Missed a deer, hit a tree, is that a collision on my auto policy?

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I swerved to miss a deer and hit a tree, is that other than collision or collision on my auto policy?

If you have a collision with a tree as a result of avoiding a deer, you need to know how it is covered on your auto policy.

When you look at your Auto Insurance, there are two primary forms: collision, and other than collision (sometimes referred to as comprehensive). This means that any incident will fall into one of these two categories. If you swerve to miss a deer and then hit a tree, it is generally listed as collision in your auto policy.

The reason that it is considered a collision is because you were behind the wheel when it happened. It may not have been another car that you hit, but you still collided with something. While your policy will likely have fine print that goes into detail with how collision is defined, you were behind the wheel.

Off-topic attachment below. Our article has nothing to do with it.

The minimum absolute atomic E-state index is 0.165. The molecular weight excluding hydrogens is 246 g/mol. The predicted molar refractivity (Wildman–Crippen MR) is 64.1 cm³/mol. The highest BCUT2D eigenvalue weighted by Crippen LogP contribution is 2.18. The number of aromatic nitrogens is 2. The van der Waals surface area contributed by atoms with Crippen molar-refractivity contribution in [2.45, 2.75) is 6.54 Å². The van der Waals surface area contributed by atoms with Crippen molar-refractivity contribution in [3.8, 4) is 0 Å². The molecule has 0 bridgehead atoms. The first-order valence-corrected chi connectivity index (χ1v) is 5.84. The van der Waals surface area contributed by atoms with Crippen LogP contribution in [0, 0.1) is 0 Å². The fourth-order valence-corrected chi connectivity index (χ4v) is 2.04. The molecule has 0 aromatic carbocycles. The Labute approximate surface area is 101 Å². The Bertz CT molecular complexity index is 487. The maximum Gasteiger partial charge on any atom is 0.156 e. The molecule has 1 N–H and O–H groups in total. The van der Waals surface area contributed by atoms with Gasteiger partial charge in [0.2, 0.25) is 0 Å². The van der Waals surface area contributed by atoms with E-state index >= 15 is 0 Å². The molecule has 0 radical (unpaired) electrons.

The “other than collision” or comprehensive insurance covers all of the other things that could happen to your car when you’re not behind the wheel. This could include a rock that hits your windshield that is kicked up from another vehicle, hail damage, or even damage that occurs in a parking lot.

All of the other things are because of someone or something’s doing, but had nothing to do with a collision – and you may not have even been in the car when it happened.

With a deer on the road and you swerving and hitting a tree, there was in fact a collision and you were behind the wheel when it happened. This is why most insurance policies will treat it as a collision and therefore the coverage that you have for collision will be used to help with the damage to your car, medical bills that you may suffer through, as well as any damage that may have occurred to signage or anything else that you would be held responsible for.

If you hit a tree after swerving from a deer, one of the first calls you want to make is to your insurance company. They may require some photos of the scene – or you may want to take them anyways to offer some added protection for when you place your claim.